Mum knows best
Harummanis Junior 10, Ring Road, Bukit Panjang Hawker Centre, #01-03
There's little to no chance of getting lost in the spanking new Bukit Panjang Hawker Centre, the second of 20 new hawker centres the Government pledged to build by 2027.
Here, colourful arrows hang overhead, pointing to different parts of the hawker centre.
That is how we easily find our way to Mr Aﬁq Anuar's nasi padang stall, Harummanis Junior.
The stall was named after his parents' stall in Teck Whye, where Mr Afiq helped out for four years, before deciding to strike out on his own.
The 26-year-old displays enticing dishes that "follow (his) mother's recipes as closely as possible".
Assam padas (a spicy, sour fish), for instance, is made using fresh fish from a supplier every morning, something his mother insists on.
"It's what makes the gravy so sweet," says Mr Afiq, the youngest of two sons.
His mother also makes sure that he tastes everything he makes.
While Aﬁq gets to decide the prices for dishes like assam padas, the mee siam and mee rebus are priced at $2.50 as part of price moderation by NTUC Foodfare, which manages the new hawker centre.
These measures are put in place to ensure the elderly and less fortunate get to enjoy a decent meal.
Though his older brother worked at Iggy's and is now a chef at a high-end restaurant in Dubai, Mr Aﬁq is adamant that such a path is not for him.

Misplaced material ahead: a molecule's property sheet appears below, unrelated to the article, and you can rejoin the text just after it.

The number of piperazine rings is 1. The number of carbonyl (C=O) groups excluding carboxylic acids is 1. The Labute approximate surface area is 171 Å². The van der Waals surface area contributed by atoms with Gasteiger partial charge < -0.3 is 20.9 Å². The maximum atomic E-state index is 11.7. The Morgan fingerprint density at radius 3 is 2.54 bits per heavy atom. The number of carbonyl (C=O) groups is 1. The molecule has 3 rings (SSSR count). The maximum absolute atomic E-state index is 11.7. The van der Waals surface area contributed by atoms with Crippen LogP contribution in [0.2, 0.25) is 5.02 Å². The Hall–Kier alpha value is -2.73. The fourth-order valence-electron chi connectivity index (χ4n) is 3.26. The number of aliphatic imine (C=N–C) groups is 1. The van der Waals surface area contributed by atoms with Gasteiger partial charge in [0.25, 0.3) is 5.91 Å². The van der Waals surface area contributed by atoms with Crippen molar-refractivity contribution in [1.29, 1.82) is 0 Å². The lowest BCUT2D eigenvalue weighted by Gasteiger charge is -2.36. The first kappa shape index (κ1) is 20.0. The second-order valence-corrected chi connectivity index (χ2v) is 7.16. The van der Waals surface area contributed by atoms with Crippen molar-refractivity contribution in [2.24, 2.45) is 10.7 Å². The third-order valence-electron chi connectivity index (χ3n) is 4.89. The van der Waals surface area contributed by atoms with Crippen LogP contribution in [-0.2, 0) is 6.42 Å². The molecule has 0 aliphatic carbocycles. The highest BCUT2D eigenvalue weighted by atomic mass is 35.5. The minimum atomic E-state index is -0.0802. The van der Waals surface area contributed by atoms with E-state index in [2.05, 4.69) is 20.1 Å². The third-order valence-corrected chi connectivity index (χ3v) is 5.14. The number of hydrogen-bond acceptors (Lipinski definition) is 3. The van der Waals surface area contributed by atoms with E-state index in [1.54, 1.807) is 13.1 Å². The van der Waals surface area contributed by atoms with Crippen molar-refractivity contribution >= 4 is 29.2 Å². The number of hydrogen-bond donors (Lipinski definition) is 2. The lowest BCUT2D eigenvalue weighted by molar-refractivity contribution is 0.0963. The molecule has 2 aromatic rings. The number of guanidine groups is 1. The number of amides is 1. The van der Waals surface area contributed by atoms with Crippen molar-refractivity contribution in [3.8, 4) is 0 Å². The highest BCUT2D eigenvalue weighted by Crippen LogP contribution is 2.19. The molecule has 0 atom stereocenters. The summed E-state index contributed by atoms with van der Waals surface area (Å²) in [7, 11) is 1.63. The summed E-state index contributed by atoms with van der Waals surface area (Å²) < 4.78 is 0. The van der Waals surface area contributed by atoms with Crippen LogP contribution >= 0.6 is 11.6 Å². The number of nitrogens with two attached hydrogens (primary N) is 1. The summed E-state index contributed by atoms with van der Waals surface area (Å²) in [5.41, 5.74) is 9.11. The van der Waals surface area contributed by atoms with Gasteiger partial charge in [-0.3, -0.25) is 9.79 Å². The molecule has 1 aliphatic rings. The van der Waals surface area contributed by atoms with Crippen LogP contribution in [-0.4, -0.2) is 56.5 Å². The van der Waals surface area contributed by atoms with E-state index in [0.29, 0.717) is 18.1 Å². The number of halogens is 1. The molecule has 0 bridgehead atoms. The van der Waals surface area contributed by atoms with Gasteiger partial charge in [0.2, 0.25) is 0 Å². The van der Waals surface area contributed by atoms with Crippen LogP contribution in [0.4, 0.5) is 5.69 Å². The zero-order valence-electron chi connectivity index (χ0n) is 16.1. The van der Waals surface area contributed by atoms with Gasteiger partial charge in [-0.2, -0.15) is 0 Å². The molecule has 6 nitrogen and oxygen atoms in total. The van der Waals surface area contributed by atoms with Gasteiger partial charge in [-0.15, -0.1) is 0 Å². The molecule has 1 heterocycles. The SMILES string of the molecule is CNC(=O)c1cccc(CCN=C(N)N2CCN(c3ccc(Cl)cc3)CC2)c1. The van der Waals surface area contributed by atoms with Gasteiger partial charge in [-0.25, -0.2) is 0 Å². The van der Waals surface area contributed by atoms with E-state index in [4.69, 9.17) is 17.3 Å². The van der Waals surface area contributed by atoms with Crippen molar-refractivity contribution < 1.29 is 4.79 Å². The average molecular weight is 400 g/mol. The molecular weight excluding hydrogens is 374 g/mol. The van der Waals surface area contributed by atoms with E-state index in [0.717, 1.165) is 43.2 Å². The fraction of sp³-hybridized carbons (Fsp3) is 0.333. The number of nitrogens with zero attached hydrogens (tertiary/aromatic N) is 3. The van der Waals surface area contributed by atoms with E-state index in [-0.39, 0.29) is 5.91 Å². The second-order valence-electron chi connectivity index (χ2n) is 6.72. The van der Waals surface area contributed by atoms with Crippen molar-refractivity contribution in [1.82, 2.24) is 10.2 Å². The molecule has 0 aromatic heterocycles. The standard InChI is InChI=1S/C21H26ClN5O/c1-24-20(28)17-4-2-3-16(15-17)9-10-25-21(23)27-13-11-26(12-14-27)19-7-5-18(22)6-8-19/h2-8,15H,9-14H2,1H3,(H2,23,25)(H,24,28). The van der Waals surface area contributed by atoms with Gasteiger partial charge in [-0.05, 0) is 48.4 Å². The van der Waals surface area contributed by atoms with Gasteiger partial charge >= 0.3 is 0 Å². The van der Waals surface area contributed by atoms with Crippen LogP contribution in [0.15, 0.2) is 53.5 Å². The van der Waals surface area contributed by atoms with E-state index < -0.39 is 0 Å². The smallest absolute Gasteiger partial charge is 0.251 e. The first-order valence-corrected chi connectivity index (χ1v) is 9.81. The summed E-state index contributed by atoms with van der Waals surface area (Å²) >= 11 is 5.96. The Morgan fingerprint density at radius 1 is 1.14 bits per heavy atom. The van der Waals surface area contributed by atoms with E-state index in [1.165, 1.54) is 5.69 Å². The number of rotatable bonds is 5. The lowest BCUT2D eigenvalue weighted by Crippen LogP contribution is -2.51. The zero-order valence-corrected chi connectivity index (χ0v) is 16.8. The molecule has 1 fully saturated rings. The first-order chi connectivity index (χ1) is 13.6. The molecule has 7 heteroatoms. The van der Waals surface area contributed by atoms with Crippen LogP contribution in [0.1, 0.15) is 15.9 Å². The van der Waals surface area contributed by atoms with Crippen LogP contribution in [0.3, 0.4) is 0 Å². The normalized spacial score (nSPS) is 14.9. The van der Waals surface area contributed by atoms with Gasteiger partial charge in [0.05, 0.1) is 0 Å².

"I'm more into cooking traditional food and chatting with regulars I see every day," says Mr Aﬁq.
"If I threw my brother into my stall's kitchen, he wouldn't know what to do and vice versa."
Despite his experience, working alone still has its challenges.
"In the past, I could tell my mum I wanted to come in late if I was tired. I can't do that any more."
He also has to work harder to build up his own stream of regular customers, instead of relying on his mother's 25 years of experience.
Though he admits that social media has been helpful in putting the Harummanis Junior name out there, it also has its drawbacks.
A woman once posted a photo of the mee rebus from his stall on its Facebook page, with some negative comments about the taste.
"It was just two months after I opened and I panicked," says Mr Aﬁq, who had wanted to reply and justify himself.
"But my parents taught me to learn to accept criticism and just do my job well. So I'm working on that," he says sheepishly.
"I know my food and I am more confident now."